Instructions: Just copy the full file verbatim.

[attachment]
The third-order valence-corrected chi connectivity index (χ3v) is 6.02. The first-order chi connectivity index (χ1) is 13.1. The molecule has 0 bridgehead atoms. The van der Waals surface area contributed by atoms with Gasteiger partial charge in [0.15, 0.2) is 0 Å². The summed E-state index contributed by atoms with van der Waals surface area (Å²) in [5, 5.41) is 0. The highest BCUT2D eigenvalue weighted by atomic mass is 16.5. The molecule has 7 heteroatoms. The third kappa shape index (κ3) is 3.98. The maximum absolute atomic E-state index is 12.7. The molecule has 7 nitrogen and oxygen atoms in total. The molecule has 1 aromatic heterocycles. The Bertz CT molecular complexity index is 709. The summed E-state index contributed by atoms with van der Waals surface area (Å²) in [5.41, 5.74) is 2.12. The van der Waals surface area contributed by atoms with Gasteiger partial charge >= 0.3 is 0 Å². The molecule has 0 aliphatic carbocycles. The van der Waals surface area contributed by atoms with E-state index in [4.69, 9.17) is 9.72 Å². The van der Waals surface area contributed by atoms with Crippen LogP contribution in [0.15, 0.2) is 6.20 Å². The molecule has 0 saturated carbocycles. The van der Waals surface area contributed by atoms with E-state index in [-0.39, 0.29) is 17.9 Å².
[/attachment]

The third-order valence-corrected chi connectivity index (χ3v) is 6.02. The first-order chi connectivity index (χ1) is 13.1. The molecule has 0 bridgehead atoms. The van der Waals surface area contributed by atoms with Gasteiger partial charge in [0.15, 0.2) is 0 Å². The summed E-state index contributed by atoms with van der Waals surface area (Å²) in [5, 5.41) is 0. The highest BCUT2D eigenvalue weighted by atomic mass is 16.5. The molecule has 7 heteroatoms. The third kappa shape index (κ3) is 3.98. The maximum absolute atomic E-state index is 12.7. The molecule has 7 nitrogen and oxygen atoms in total. The molecule has 1 aromatic heterocycles. The Bertz CT molecular complexity index is 709. The summed E-state index contributed by atoms with van der Waals surface area (Å²) in [5.41, 5.74) is 2.12. The van der Waals surface area contributed by atoms with Gasteiger partial charge >= 0.3 is 0 Å². The molecule has 0 aliphatic carbocycles. The van der Waals surface area contributed by atoms with E-state index in [4.69, 9.17) is 9.72 Å². The van der Waals surface area contributed by atoms with Crippen LogP contribution in [0.15, 0.2) is 6.20 Å². The molecule has 0 saturated carbocycles. The van der Waals surface area contributed by atoms with E-state index in [-0.39, 0.29) is 17.9 Å².